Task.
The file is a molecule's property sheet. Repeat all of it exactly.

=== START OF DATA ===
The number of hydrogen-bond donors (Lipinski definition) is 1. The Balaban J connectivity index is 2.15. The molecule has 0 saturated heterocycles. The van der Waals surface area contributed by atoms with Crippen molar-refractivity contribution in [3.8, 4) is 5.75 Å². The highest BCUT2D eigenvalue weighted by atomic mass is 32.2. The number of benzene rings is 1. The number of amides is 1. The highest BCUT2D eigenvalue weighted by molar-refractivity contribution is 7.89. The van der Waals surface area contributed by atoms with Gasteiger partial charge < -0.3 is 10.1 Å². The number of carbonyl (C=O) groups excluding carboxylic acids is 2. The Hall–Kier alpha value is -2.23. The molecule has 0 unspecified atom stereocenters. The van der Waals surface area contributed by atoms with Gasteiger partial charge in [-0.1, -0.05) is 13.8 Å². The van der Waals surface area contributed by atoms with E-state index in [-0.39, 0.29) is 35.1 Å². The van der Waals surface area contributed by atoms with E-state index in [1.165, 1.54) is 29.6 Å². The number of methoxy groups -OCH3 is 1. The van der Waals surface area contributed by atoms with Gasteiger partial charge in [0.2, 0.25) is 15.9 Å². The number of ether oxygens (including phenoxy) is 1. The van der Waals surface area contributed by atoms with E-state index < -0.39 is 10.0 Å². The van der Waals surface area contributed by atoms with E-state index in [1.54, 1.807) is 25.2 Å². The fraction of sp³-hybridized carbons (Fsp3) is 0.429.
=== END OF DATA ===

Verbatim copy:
The number of hydrogen-bond donors (Lipinski definition) is 1. The Balaban J connectivity index is 2.15. The molecule has 0 saturated heterocycles. The van der Waals surface area contributed by atoms with Crippen molar-refractivity contribution in [3.8, 4) is 5.75 Å². The highest BCUT2D eigenvalue weighted by atomic mass is 32.2. The number of benzene rings is 1. The number of amides is 1. The highest BCUT2D eigenvalue weighted by molar-refractivity contribution is 7.89. The van der Waals surface area contributed by atoms with Gasteiger partial charge < -0.3 is 10.1 Å². The number of carbonyl (C=O) groups excluding carboxylic acids is 2. The Hall–Kier alpha value is -2.23. The molecule has 0 unspecified atom stereocenters. The van der Waals surface area contributed by atoms with Gasteiger partial charge in [-0.1, -0.05) is 13.8 Å². The van der Waals surface area contributed by atoms with E-state index in [-0.39, 0.29) is 35.1 Å². The van der Waals surface area contributed by atoms with E-state index in [1.165, 1.54) is 29.6 Å². The number of methoxy groups -OCH3 is 1. The van der Waals surface area contributed by atoms with Gasteiger partial charge in [0.2, 0.25) is 15.9 Å². The number of ether oxygens (including phenoxy) is 1. The van der Waals surface area contributed by atoms with E-state index < -0.39 is 10.0 Å². The van der Waals surface area contributed by atoms with E-state index in [1.54, 1.807) is 25.2 Å². The fraction of sp³-hybridized carbons (Fsp3) is 0.429.